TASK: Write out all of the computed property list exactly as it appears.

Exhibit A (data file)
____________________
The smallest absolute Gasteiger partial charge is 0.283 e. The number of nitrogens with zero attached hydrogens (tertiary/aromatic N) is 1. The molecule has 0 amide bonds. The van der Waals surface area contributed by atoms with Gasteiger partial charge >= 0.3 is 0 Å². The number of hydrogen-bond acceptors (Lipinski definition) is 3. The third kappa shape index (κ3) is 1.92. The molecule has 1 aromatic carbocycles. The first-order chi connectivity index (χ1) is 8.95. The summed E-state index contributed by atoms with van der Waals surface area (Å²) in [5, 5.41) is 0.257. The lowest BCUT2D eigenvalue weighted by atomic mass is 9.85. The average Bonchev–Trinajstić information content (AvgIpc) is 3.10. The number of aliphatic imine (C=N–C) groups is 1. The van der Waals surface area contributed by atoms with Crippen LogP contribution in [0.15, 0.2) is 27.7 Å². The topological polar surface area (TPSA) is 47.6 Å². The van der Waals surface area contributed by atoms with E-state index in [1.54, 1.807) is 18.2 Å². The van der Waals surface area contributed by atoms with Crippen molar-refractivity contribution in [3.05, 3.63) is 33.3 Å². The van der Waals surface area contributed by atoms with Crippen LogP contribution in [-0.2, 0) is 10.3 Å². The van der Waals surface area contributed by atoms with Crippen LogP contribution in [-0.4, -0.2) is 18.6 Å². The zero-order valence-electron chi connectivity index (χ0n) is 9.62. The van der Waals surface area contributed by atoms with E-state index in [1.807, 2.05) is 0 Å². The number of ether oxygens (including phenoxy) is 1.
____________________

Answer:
The smallest absolute Gasteiger partial charge is 0.283 e. The number of nitrogens with zero attached hydrogens (tertiary/aromatic N) is 1. The molecule has 0 amide bonds. The van der Waals surface area contributed by atoms with Gasteiger partial charge >= 0.3 is 0 Å². The number of hydrogen-bond acceptors (Lipinski definition) is 3. The third kappa shape index (κ3) is 1.92. The molecule has 1 aromatic carbocycles. The first-order chi connectivity index (χ1) is 8.95. The summed E-state index contributed by atoms with van der Waals surface area (Å²) in [5, 5.41) is 0.257. The lowest BCUT2D eigenvalue weighted by atomic mass is 9.85. The average Bonchev–Trinajstić information content (AvgIpc) is 3.10. The number of aliphatic imine (C=N–C) groups is 1. The van der Waals surface area contributed by atoms with Crippen LogP contribution in [0.15, 0.2) is 27.7 Å². The topological polar surface area (TPSA) is 47.6 Å². The van der Waals surface area contributed by atoms with E-state index in [1.54, 1.807) is 18.2 Å². The van der Waals surface area contributed by atoms with Crippen molar-refractivity contribution in [3.05, 3.63) is 33.3 Å². The van der Waals surface area contributed by atoms with Crippen LogP contribution in [-0.2, 0) is 10.3 Å². The van der Waals surface area contributed by atoms with Crippen LogP contribution in [-0.4, -0.2) is 18.6 Å². The zero-order valence-electron chi connectivity index (χ0n) is 9.62. The van der Waals surface area contributed by atoms with E-state index in [1.807, 2.05) is 0 Å². The number of ether oxygens (including phenoxy) is 1.